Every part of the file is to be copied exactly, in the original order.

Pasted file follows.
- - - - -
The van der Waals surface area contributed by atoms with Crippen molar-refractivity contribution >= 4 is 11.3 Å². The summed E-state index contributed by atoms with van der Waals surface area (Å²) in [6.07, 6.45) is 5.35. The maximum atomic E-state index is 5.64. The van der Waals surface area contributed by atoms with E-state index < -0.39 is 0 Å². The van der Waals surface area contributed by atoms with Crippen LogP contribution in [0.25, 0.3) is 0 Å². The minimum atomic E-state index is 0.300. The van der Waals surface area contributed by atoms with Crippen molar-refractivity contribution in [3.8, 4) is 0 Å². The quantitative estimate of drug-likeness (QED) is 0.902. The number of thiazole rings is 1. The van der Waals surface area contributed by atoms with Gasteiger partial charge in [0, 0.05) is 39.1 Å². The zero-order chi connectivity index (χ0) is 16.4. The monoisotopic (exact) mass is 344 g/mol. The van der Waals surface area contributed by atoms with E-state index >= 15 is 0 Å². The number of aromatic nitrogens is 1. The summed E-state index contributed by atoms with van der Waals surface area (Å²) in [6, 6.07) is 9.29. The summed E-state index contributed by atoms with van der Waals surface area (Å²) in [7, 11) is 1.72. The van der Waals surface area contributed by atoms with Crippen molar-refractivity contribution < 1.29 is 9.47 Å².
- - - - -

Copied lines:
The van der Waals surface area contributed by atoms with Crippen molar-refractivity contribution >= 4 is 11.3 Å². The summed E-state index contributed by atoms with van der Waals surface area (Å²) in [6.07, 6.45) is 5.35. The maximum atomic E-state index is 5.64. The van der Waals surface area contributed by atoms with E-state index < -0.39 is 0 Å². The van der Waals surface area contributed by atoms with Crippen LogP contribution in [0.25, 0.3) is 0 Å². The minimum atomic E-state index is 0.300. The van der Waals surface area contributed by atoms with Crippen molar-refractivity contribution in [3.8, 4) is 0 Å². The quantitative estimate of drug-likeness (QED) is 0.902. The number of thiazole rings is 1. The van der Waals surface area contributed by atoms with Gasteiger partial charge in [0, 0.05) is 39.1 Å². The zero-order chi connectivity index (χ0) is 16.4. The monoisotopic (exact) mass is 344 g/mol. The van der Waals surface area contributed by atoms with E-state index >= 15 is 0 Å². The number of aromatic nitrogens is 1. The summed E-state index contributed by atoms with van der Waals surface area (Å²) in [6, 6.07) is 9.29. The summed E-state index contributed by atoms with van der Waals surface area (Å²) in [7, 11) is 1.72. The van der Waals surface area contributed by atoms with Crippen molar-refractivity contribution < 1.29 is 9.47 Å².